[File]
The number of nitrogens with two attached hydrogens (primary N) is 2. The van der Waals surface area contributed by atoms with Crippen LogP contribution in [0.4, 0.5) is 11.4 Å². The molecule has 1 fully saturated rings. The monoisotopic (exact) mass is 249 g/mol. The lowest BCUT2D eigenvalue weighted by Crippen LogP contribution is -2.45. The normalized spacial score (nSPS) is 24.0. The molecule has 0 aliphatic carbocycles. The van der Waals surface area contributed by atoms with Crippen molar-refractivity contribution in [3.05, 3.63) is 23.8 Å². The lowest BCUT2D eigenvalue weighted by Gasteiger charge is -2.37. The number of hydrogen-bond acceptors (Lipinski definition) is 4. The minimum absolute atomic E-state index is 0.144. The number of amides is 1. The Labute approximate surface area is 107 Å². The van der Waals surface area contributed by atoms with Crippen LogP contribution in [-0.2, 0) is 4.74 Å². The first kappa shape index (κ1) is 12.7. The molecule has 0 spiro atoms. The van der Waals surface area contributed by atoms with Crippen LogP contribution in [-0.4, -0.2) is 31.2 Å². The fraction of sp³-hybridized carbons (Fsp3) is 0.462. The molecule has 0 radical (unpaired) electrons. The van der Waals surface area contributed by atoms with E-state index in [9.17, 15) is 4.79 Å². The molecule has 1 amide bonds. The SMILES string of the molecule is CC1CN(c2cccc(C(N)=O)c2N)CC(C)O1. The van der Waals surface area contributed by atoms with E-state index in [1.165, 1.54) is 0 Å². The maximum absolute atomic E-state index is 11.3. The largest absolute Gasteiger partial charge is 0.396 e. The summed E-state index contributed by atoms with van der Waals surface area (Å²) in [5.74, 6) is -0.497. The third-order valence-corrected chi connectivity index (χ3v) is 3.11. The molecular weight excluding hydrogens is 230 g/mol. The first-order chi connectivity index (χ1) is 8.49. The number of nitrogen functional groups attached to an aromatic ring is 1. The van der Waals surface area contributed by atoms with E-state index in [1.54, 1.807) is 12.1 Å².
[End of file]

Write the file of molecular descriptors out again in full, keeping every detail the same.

The number of nitrogens with two attached hydrogens (primary N) is 2. The van der Waals surface area contributed by atoms with Crippen LogP contribution in [0.4, 0.5) is 11.4 Å². The molecule has 1 fully saturated rings. The monoisotopic (exact) mass is 249 g/mol. The lowest BCUT2D eigenvalue weighted by Crippen LogP contribution is -2.45. The normalized spacial score (nSPS) is 24.0. The molecule has 0 aliphatic carbocycles. The van der Waals surface area contributed by atoms with Crippen molar-refractivity contribution in [3.05, 3.63) is 23.8 Å². The lowest BCUT2D eigenvalue weighted by Gasteiger charge is -2.37. The number of hydrogen-bond acceptors (Lipinski definition) is 4. The minimum absolute atomic E-state index is 0.144. The number of amides is 1. The Labute approximate surface area is 107 Å². The van der Waals surface area contributed by atoms with Crippen LogP contribution in [-0.2, 0) is 4.74 Å². The first kappa shape index (κ1) is 12.7. The molecule has 0 spiro atoms. The van der Waals surface area contributed by atoms with Crippen LogP contribution in [-0.4, -0.2) is 31.2 Å². The fraction of sp³-hybridized carbons (Fsp3) is 0.462. The molecule has 0 radical (unpaired) electrons. The van der Waals surface area contributed by atoms with E-state index in [9.17, 15) is 4.79 Å². The molecule has 1 amide bonds. The SMILES string of the molecule is CC1CN(c2cccc(C(N)=O)c2N)CC(C)O1. The van der Waals surface area contributed by atoms with E-state index in [1.165, 1.54) is 0 Å². The maximum absolute atomic E-state index is 11.3. The largest absolute Gasteiger partial charge is 0.396 e. The summed E-state index contributed by atoms with van der Waals surface area (Å²) in [5.74, 6) is -0.497. The third-order valence-corrected chi connectivity index (χ3v) is 3.11. The molecular weight excluding hydrogens is 230 g/mol. The first-order chi connectivity index (χ1) is 8.49. The number of nitrogen functional groups attached to an aromatic ring is 1. The van der Waals surface area contributed by atoms with E-state index in [1.54, 1.807) is 12.1 Å².